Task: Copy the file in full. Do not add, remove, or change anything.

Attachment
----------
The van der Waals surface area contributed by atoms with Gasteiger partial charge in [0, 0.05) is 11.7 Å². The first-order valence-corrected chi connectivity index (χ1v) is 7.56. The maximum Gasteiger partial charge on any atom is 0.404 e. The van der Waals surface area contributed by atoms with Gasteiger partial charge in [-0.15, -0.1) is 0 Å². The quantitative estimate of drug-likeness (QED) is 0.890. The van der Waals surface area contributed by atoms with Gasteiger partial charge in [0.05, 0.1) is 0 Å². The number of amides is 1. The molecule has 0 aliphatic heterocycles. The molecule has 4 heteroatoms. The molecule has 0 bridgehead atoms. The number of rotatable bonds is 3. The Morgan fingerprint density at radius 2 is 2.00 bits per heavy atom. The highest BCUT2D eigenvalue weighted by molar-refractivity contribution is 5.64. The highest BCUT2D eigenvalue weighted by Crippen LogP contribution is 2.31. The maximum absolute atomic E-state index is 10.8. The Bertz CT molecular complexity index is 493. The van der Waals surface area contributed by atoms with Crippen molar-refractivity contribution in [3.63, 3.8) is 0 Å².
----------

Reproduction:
The van der Waals surface area contributed by atoms with Gasteiger partial charge in [0, 0.05) is 11.7 Å². The first-order valence-corrected chi connectivity index (χ1v) is 7.56. The maximum Gasteiger partial charge on any atom is 0.404 e. The van der Waals surface area contributed by atoms with Gasteiger partial charge in [-0.15, -0.1) is 0 Å². The quantitative estimate of drug-likeness (QED) is 0.890. The van der Waals surface area contributed by atoms with Gasteiger partial charge in [0.05, 0.1) is 0 Å². The number of amides is 1. The molecule has 0 aliphatic heterocycles. The molecule has 4 heteroatoms. The molecule has 0 bridgehead atoms. The number of rotatable bonds is 3. The Morgan fingerprint density at radius 2 is 2.00 bits per heavy atom. The highest BCUT2D eigenvalue weighted by molar-refractivity contribution is 5.64. The highest BCUT2D eigenvalue weighted by Crippen LogP contribution is 2.31. The maximum absolute atomic E-state index is 10.8. The Bertz CT molecular complexity index is 493. The van der Waals surface area contributed by atoms with Crippen molar-refractivity contribution in [3.63, 3.8) is 0 Å².